Lynsey Hanley: Burnham's minor works | Guardian – Brummie's take on Burnham's idea about UK capitals of culture: "You can see Birmingham now at the front of the queue, hoping to boot Manchester back into the age of Engels. They'd have to employ people to hurl themselves in front of microphones any time they get near a real Brummie about to dismiss it all as a load of rubbish. (I remember the 1986 Olympic bid and the Super Prix as only a native can.)"
The latest figures on the Creative Industries (CI) are out. For the most part they hint at the beginning of a downturn although overall it’s a sector that still punches above its weight when compared with the rest of the economy. You should make yourself aware of two things: these are 2006/2007 figures (the latest available) and they are, as ever, based on sufficiently flaky sources to be classed as estimates rather than National Statistics.
With that in mind here are the highlights:
The overall value of the CI dropped from 6.8% to 6.4% between 2005 and 2006. The 2005 figure was previously given as 7.3% but there seems to have been some revisions since the last estimates were produced in 2007.
The rate of growth remained higher than the economy as a whole but slowed from 6% growth (2005 figures) to 4% growth (2006 figures). The change means that rather growing at twice the rate of the economy as a whole they grew at just 1% more.
The decline in growth is across many sub-sectors but with a significant (-23%) drop in Advertising. Software declined just 3% but this is after a continual period of growth since the estimates began (in 1998). The Video, Film & Photograpy sub-sector grew by 27%.
Exports grew from £14.5billion to £16billion although that’s still a slight drop (from 4.5% to 4.3%) of all the goods exported.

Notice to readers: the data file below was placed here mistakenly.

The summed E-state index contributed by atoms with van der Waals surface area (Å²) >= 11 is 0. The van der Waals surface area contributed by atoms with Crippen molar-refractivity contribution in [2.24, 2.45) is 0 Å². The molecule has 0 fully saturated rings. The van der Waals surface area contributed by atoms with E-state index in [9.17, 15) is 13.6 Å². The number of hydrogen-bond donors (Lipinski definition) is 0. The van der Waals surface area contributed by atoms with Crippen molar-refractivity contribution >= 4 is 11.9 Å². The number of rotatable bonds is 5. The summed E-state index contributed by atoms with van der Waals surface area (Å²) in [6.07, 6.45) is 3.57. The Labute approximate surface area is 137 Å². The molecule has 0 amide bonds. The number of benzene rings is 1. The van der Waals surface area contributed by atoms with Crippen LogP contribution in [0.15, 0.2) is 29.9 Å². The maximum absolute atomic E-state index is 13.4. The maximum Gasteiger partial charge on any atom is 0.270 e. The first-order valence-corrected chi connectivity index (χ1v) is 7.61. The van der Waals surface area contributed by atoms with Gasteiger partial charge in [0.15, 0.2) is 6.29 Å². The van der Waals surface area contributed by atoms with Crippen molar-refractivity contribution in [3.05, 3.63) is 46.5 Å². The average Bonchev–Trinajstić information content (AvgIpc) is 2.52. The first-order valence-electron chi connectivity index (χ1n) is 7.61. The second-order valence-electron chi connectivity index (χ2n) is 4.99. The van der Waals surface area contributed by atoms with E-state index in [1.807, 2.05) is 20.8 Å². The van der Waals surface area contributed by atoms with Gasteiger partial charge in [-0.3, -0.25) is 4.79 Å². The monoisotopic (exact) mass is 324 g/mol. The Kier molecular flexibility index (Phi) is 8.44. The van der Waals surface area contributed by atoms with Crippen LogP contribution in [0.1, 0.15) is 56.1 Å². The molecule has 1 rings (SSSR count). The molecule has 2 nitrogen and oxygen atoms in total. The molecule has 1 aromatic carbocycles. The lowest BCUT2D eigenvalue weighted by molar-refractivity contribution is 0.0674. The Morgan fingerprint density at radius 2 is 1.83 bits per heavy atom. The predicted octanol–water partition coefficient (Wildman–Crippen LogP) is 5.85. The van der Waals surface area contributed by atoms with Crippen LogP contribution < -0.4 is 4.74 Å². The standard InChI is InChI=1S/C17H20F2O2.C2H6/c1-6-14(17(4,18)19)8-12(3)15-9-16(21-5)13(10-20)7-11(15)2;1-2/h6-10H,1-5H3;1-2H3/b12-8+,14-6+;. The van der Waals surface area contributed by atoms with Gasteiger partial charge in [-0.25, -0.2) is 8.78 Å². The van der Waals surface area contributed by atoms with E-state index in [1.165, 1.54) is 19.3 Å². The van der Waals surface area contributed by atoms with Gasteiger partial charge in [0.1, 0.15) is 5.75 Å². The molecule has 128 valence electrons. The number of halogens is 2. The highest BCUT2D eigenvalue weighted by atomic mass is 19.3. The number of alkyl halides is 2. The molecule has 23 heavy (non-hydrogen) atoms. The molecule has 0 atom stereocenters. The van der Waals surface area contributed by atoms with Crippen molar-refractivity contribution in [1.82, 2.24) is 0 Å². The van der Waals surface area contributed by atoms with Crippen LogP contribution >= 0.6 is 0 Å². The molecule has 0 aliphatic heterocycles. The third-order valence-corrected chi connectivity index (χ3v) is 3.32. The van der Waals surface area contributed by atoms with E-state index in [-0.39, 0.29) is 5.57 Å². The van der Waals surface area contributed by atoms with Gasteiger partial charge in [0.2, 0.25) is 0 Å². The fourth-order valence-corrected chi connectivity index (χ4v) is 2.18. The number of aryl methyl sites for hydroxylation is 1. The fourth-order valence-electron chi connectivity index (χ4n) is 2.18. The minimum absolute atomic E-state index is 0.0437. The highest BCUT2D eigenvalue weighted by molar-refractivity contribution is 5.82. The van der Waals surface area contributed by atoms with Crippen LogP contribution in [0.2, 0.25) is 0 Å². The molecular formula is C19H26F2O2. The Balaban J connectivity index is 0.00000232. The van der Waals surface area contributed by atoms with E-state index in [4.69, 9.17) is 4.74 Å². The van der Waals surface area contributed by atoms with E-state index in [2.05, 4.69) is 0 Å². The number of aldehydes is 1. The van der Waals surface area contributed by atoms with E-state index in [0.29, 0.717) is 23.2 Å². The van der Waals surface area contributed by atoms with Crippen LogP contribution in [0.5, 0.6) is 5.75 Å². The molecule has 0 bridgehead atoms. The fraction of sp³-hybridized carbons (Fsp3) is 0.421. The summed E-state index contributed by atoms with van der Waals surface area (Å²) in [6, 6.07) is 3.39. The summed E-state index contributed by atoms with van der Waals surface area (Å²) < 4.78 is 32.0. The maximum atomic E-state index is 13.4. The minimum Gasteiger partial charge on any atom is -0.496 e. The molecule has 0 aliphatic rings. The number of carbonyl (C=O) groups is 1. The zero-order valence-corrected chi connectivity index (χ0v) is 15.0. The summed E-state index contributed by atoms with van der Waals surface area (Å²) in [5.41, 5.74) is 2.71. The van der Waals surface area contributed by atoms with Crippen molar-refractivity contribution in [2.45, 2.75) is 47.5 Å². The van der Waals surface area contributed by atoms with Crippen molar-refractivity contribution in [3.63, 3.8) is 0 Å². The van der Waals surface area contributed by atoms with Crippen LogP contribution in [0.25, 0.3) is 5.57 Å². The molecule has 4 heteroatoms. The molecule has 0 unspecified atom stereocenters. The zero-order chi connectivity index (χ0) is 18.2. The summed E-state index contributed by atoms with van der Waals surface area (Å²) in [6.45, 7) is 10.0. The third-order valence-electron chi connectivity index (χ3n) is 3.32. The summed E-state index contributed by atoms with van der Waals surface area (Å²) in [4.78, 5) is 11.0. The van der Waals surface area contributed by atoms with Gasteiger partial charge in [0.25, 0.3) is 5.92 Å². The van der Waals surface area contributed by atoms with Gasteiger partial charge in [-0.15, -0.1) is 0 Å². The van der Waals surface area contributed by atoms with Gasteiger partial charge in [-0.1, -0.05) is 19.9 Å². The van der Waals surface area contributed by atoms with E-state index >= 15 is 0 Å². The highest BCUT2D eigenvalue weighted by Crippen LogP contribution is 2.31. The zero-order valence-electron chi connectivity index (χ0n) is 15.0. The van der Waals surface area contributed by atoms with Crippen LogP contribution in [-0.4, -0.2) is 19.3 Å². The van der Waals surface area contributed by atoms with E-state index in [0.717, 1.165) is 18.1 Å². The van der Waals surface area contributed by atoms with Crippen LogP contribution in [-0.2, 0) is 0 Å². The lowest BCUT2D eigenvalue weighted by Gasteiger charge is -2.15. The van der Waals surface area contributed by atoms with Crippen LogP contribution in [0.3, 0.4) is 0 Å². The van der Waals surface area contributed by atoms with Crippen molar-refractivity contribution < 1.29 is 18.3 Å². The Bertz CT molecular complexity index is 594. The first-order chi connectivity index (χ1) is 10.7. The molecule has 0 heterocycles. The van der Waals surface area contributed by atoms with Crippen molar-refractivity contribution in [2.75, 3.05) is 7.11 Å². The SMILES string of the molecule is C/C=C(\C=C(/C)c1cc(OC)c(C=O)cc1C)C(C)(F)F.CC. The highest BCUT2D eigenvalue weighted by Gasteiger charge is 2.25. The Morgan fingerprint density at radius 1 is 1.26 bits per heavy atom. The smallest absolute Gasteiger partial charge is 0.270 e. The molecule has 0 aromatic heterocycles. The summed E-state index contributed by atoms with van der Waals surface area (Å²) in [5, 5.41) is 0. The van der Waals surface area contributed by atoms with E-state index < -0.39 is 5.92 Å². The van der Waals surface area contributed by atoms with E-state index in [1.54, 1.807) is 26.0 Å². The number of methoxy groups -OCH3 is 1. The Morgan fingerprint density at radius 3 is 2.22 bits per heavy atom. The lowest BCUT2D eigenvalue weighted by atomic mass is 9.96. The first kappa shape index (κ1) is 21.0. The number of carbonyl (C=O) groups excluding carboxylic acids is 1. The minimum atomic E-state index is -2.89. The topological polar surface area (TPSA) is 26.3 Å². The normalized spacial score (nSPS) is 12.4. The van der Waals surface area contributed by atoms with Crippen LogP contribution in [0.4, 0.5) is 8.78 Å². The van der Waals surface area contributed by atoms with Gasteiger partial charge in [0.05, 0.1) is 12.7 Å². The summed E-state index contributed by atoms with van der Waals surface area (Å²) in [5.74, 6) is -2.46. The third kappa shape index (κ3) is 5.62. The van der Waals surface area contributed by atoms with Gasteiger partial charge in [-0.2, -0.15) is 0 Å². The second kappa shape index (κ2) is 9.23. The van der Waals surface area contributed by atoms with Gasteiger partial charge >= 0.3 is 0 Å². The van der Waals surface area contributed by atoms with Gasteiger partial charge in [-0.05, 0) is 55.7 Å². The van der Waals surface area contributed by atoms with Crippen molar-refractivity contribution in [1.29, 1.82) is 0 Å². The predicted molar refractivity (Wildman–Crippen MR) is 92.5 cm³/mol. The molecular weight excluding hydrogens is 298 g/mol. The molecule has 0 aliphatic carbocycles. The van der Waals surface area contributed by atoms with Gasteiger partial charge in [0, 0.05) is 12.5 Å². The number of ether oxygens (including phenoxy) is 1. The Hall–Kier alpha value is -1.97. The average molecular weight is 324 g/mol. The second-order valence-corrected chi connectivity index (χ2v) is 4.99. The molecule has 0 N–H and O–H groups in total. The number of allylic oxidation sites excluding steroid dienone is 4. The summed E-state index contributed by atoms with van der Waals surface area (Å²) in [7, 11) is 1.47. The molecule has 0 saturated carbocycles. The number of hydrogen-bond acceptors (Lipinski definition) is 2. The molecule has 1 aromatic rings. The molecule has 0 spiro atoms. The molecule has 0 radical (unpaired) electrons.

Creative employment grew from 1.9 million to 1.97 million between 2006 and 2007. This includes those is creative occupations but in firms outside the creative industries.
There is a large rise in the number of CI businesses between 2007 and 2008, an extra 50,000 in fact (up to 157,000). However, this is largely due to a change in methodology: “the figures have been enhanced to include enterprises based on PAYE employers that are not also registered for VAT.” Previously only VAT registered businesses have been included.
Difficult to draw conclusions from all this as the data is poor enough that fluctuations have to be ignored to a certain extent. The rate of growth seems to dropping though and the question is will it drop into negative growth along with the rest of the economy or remain just above and be one of the few industries to weather the recession relatively intact. What may decline significantly is creative employment. There are more creatives outside of the CI than within, so as the rest of the economy shrinks we can expect many creative jobs to go as well, even if those in creative firms remain static.
I’ve only just noticed that the video (shot by the PR company) of my house being inspected by the climate change minister and an energy boffin as part of the Act on CO2 campaign has made it online. Worth a look if only to see how boffin-like the energy boffin looks or if you’re a bit nosey about the size of my kitchen:
I love Super 8 film and have a small collection of reels shot in Ireland in the 1970s (by my late father) and the late 1980s/early 1990s (by me). I’ve now gone and retrieved the whole series of 50ft cans from my mother’s house to start the process of digitising them. I had previously copied them to VHS by filming a projected image but inevitably the colour saturation suffered – the very thing that gives Super 8 its ‘glow’ (see discussion of Super 8 used for a wedding video). I do also have a couple of reels of black and white stock that even at the time (early 1990s) was extremely difficult to get hold off. I now plan to send a miscellaneous reel to these guys to get a HD transfer. I can’t wait to see the results.
Given my footage is largely non-Birmingham based I thought in the meantime I’d do a quick search to see what Super 8 stuff was online that was filmed in around the city. There’s disappointingly little except for a nice piece shot at the Moseley Folk Festival in 2007 and a piece onThe Optophonic Lunaphone about a new instrument used by the Modified Toy Orchestra. There’s a strange short film called The Bouncy Bride of Frankenstein (b/w horror film shot in someone’s Birmingham back garden) but I did manage to find the nostalgia I was seeking with a film of Kings Heath in 1960 (actually shot on single 8):
And despite rumours of its death Super 8 as a format is very much alive. There’s even proper serious industry events about it and a wonderful, simple, yet incredibly challenging, stripped back movie-making initiative called Straight 8. Best of all, in Birmingham we have the fantastic 7 Inch Cinema who are big fans of the format and often put on dedicated Super 8 events.
More to follow on this as my own transfer results come through.